“What’s your Halloween costume this year?”
It’s a popular question asked of kids and adults.
I love dressing up for Halloween, but I don’t toss my fashion ethics to the curb for this one night. I utilize the same strategies for choosing my Halloween costume as I do when purchasing regular clothing.
Reuse. Don’t Toss.
I hold on to anything that could potentially be a Halloween costume — or part of a costume — because you never know when you can use it again. If you don’t wear it, maybe a friend or family member could reuse it for a future Halloween costume.
When I was in 8th grade, I gave an oral report about Sacagawea while dressed in a costume sewn by my mother. Six years later, my friend Mahshid (who is Iranian and could pass for the historical figure much easier than I), wore it to a college Halloween party and its been worn at least once more since then.
In the 80s, my mom and dad dressed up as escaped prisoners from the 19th century. Their black and white horizontally striped pants and shirts, complete with prisoner number on the left breast, were accompanied by a matching cap, and ball and chain. Years later, I wore that outfit to yet another college party, and then nearly twenty years later, my husband John and I wore them while handing out candy. Two years after that, when my step son Adam said he wanted to dress up as an escaped prisoner from Alcatraz, he wore one of the outfits. Four uses (that I can remember) out of one Halloween outfit. That’s a pretty good average for one Halloween costume.
Long before I was aware of the evils of fast fashion, some Halloween costumes were actually purchased new, including the requisite French maid outfit. I wore this tiny number at least twice, and then 20 years later, my 6’1″ husband John wore it while sporting his red beard and hairy chest.
Keep Classic Fashions
Marie Kondo is rolling her eyes at the thought of this, but hold on to today’s classic fashions because it could make an awesome costume in a decade or more. I’m not talking about an entire wardrobe, just a few items to hold on to for a mere decade … or three.
I have my mom’s prom dress from the 50s as well as her letter(wo)man sweater. A punk rocker outfit that I wore — as an actual outfit — in the early 80s was resurrected 30 decades when I attended not one — but two — 80s-themed parties.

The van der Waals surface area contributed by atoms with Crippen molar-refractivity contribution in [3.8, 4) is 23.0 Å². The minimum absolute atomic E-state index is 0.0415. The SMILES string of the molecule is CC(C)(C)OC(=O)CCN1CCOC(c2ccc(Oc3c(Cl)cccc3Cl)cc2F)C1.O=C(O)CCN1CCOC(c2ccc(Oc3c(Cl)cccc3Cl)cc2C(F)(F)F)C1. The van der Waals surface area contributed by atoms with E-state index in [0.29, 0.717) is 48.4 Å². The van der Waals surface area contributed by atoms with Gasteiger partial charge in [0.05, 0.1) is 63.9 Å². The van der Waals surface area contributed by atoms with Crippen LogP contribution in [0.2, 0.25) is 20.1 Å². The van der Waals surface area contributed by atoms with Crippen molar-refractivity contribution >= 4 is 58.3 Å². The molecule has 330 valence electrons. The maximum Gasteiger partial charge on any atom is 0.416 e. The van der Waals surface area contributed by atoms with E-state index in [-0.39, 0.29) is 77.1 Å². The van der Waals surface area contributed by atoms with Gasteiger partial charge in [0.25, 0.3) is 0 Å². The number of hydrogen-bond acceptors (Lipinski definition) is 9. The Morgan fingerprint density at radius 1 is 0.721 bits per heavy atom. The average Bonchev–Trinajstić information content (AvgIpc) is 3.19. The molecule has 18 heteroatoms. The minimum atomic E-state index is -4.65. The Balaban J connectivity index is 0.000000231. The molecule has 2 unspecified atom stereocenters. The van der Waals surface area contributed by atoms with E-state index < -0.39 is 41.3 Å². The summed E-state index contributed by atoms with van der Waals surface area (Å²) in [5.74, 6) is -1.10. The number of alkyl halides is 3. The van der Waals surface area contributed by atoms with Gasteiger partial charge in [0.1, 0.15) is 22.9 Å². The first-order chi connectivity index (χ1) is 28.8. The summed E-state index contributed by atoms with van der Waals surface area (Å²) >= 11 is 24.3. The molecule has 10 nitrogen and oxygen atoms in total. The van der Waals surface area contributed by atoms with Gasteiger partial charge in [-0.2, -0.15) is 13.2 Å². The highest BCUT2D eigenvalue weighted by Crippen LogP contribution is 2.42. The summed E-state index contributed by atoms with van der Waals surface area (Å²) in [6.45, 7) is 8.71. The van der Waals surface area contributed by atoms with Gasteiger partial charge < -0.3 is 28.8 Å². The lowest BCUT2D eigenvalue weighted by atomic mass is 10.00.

I could kick myself for not holding on to more classic fashions for Halloween costumes of the future. So when you have your annual spring purge (you do that, right?!) hold on to pieces that you think might make an impact years — or even decades — from now.
Shop Thrift and Vintage
Many times, mere days — even hours — before Halloween or a themed costume party, I had no idea what I would wear. But upon walking into a thrift or vintage clothing store, a lightbulb went off in my head and a costume idea was born. So visit one of these with an open mind and have fun! They’re also good for locating vintage accessories such as long gloves and hats.
One year, John and made an 11th hour trip to our local vintage clothing store hoping to get inspired once we walked in. Upon entering, we spotted a beautiful blue ball gown that John wanted to wear and go as Elsa from the animated movie Frozen. Alas, it didn’t fit, so I ended up going as Elsa and John went as Erma, Elsa’s frigid sister. It was a concept he thought up on the spot. See image above.
Share with Your Neighbors
My neighborhood has a list serve and this time of year, if you are looking for a wacky outfit, somebody is sure to have it. Irish kilt? Check. Assorted wigs and fairy princess outfits? We’ve got you covered. And if you don’t have a list serve, there is always Freecycle and Facebook. Or why not organize a Halloween costume swap with your friends or your entire neighborhood? If your kids have grown and you no longer need kid-sized outfits, offer them to your neighbors.
I’d Love Your Feedback
In the comments section below, let me know about any of your last minute Halloween costumes.
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